I’ve hand-drawn cards for my students with music notes on them that are not each exactly the same. Someone volunteered to laminate and cut these cards for me, and they’re not all the same size. Deep breath, use them anyway, they still work fine.

However…

I am also not always a good judge of “good enough” versus “the best I can do right now” (which might not really be good enough).

I was looking through pictures from an old blog the other day. I had shared quite a few recipes, and there was one pic with each … and many of them were not good at all.

These kinds of realizations make it a little bit harder for me not to get thrown back into perfectionism, or into give-up-ism, or just into heightened self-consciousness.

Ultimately, my photography skills are limited (though that’s on my to-do list, and has been longer than I’ve been blogging) and my photography tools are limited (phone, though a real camera is on my wish list).

(That’s why I’ve given myself permission not to have a photo with every blog post. If I don’t have one or can’t relatively easily take one that works for the post, I’m going without. It’s not a photo blog—they’re here to enhance or to attract, but the words are what I’m here for and, I assume, what you’re here for.)

And you see how defensive I immediately became? Oof. Brains are funny. And this post isn’t supposed to be about photography! So then I debate: edit those paragraphs down (or out) and stick more closely to the topic, or keep them in and let it be more real?

Today, real wins. Paragraphs stay. (Sometimes, I choose to stick to the topic more closely.)

This rabbit hole occasionally brings me to this: what is life like for people who don’t have this problem? People who can create the details (like the font, or the photo), and be satisfied with it, and be correct that it is satisfying, and then move on? Or is that one of those things where I’m comparing my insides to others’ outside and everyone who creates anything has this struggle in some capacity? Or am I expecting to be able to do something easily that others have spent hours working on?

That happens with my students. Often. They see that I can play instruments easily. They see some other students who can play their instruments easily. And they assume they “just can’t do it.” When really … they need to put in the time.

I would take better photos with more practice, for sure. Would I choose fonts more easily?

How do you differentiate between imposter syndrome and just needing more skill?

What’s your experience?

Posted in about me, mindset, vulnerability

Some days, I look tired

There’s a new-to-my-awareness probably-MLM line of products being hawked in my Facebook feed.

“Total makeover. Only takes 10 minutes!”

But you know what?

I like my face.

Some days, I have bags under my eyes, because I’m tired. Some days, I’m exhausted and have full-blown suitcases.

I’m at the point where I have creases in my forehead and crows feet next to my eyes.

This is me.

My path has not been easy, and I have the creases to show for it. But I’ve laughed a lot along the way, and I have the creases to show for that, too.

Also, I’ve spent 20 years raising my eyebrows at kids, and I have the creases to show for that.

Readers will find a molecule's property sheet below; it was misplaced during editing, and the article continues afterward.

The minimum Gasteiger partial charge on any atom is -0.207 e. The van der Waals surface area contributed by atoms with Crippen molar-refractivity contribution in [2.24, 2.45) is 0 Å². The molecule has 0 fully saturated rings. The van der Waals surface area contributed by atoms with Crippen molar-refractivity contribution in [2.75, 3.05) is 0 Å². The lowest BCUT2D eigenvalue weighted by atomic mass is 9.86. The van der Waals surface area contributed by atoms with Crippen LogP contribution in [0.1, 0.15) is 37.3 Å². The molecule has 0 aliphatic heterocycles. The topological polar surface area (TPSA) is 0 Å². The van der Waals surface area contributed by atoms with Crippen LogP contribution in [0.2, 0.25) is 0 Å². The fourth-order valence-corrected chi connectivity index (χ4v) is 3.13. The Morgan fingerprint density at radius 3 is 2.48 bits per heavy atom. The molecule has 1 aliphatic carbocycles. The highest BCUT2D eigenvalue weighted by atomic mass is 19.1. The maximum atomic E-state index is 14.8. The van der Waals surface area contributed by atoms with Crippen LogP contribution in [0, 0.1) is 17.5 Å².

The last five years have been especially unkind to my skin. Stress is unforgiving like that; age was a sidekick.

This is me.

I could buy stuff and try to cover it all up, but then who you see wouldn’t be me any more. It would be some weird likeness. A china doll version.

I’ve been spoken to pretty harshly for my opinions on makeup.

But really, I wish we could all just like our faces.

Posted in about me, food, mindset

Food adjectives

We need to change some of our language surrounding food.

I do my best not to use the words “good” and “bad” when talking about food. Except when something doesn’t pass the sniff test. Then it’s bad.

“Good” could describe tastiness, it could describe healthiness, it could describe virtuousness.

We’ve made some unfortunate connections between those three things.

If it’s healthy, it’s not tasty, but it’s virtuous. If it’s tasty, it’s unhealthy and transgressive, unless it’s a reward, then it’s not transgressive…unless it’s too big a reward—then it’s transgressive again.

You know those things don’t inherently connect like that, right?

Let’s quickly pick apart those three things.

Tasty

You like how it tastes or you don’t. (Or sort of do, or like it in small quantities, then that’s enough, or wherever it lands on the yummy continuum.) This is completely subjective.

Healthy

It provides nutrients, vitamins, minerals, water that are necessary for optimal body functioning without providing too much (or any) of other substances that are unnecessary and/or toxic.

There is some variation in this because people have different sensitivities and allergies to foods, but there are some basic things that all bodies need.

Virtuous

This is a cultural thing and is completely tied to the first two, but only because we tied them together.

Because the virtue is tied in, when we want to rebel, we can eat a bunch of food that makes us feel physically sick but emotionally satisfied. We can do that often enough that we don’t feel physically sick any more when we do it, but the emotional ties are still there.

Because of all of this, and because of the additional boatloads of baggage emotionally connected to food, I do my best to be specific.

“This food is tasty.”

“I’d like to find something healthy.”

And I do my best to take the virtue out.

What I eat either moves me towards my goals or it doesn’t. Or it doesn’t but I’ve made a decision to let that go for whatever reason.